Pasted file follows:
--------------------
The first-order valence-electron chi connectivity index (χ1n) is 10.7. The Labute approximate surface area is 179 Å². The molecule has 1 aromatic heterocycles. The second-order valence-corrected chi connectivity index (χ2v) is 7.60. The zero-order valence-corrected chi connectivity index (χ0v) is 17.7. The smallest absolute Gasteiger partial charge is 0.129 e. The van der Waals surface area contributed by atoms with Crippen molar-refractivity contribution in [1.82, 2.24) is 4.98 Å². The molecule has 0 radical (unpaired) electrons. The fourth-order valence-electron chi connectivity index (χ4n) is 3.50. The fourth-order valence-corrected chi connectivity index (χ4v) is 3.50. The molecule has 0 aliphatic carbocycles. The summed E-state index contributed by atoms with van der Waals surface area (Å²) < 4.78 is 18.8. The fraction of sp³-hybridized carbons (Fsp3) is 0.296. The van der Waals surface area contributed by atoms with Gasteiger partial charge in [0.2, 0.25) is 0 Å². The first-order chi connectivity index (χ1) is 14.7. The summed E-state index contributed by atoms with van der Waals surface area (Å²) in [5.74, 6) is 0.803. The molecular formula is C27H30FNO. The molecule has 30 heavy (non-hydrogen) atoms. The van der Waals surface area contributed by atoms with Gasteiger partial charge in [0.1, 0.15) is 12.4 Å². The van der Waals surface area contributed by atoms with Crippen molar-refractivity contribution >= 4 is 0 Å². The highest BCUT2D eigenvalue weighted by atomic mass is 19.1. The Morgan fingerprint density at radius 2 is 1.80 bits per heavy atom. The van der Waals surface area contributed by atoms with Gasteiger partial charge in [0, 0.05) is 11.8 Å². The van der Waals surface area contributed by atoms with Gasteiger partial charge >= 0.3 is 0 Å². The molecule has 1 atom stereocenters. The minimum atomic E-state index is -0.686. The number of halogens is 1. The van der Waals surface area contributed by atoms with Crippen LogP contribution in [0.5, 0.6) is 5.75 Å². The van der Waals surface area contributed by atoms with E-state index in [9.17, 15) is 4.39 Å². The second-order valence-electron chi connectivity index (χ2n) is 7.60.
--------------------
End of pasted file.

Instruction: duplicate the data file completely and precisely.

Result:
The first-order valence-electron chi connectivity index (χ1n) is 10.7. The Labute approximate surface area is 179 Å². The molecule has 1 aromatic heterocycles. The second-order valence-corrected chi connectivity index (χ2v) is 7.60. The zero-order valence-corrected chi connectivity index (χ0v) is 17.7. The smallest absolute Gasteiger partial charge is 0.129 e. The van der Waals surface area contributed by atoms with Crippen molar-refractivity contribution in [1.82, 2.24) is 4.98 Å². The molecule has 0 radical (unpaired) electrons. The fourth-order valence-electron chi connectivity index (χ4n) is 3.50. The fourth-order valence-corrected chi connectivity index (χ4v) is 3.50. The molecule has 0 aliphatic carbocycles. The summed E-state index contributed by atoms with van der Waals surface area (Å²) < 4.78 is 18.8. The fraction of sp³-hybridized carbons (Fsp3) is 0.296. The van der Waals surface area contributed by atoms with Gasteiger partial charge in [0.2, 0.25) is 0 Å². The first-order chi connectivity index (χ1) is 14.7. The summed E-state index contributed by atoms with van der Waals surface area (Å²) in [5.74, 6) is 0.803. The molecular formula is C27H30FNO. The molecule has 30 heavy (non-hydrogen) atoms. The van der Waals surface area contributed by atoms with Gasteiger partial charge in [0.1, 0.15) is 12.4 Å². The van der Waals surface area contributed by atoms with Crippen molar-refractivity contribution >= 4 is 0 Å². The highest BCUT2D eigenvalue weighted by atomic mass is 19.1. The Morgan fingerprint density at radius 2 is 1.80 bits per heavy atom. The van der Waals surface area contributed by atoms with Gasteiger partial charge in [0, 0.05) is 11.8 Å². The van der Waals surface area contributed by atoms with Gasteiger partial charge >= 0.3 is 0 Å². The molecule has 1 atom stereocenters. The minimum atomic E-state index is -0.686. The number of halogens is 1. The van der Waals surface area contributed by atoms with Crippen LogP contribution in [0.5, 0.6) is 5.75 Å². The van der Waals surface area contributed by atoms with E-state index in [9.17, 15) is 4.39 Å². The second-order valence-electron chi connectivity index (χ2n) is 7.60.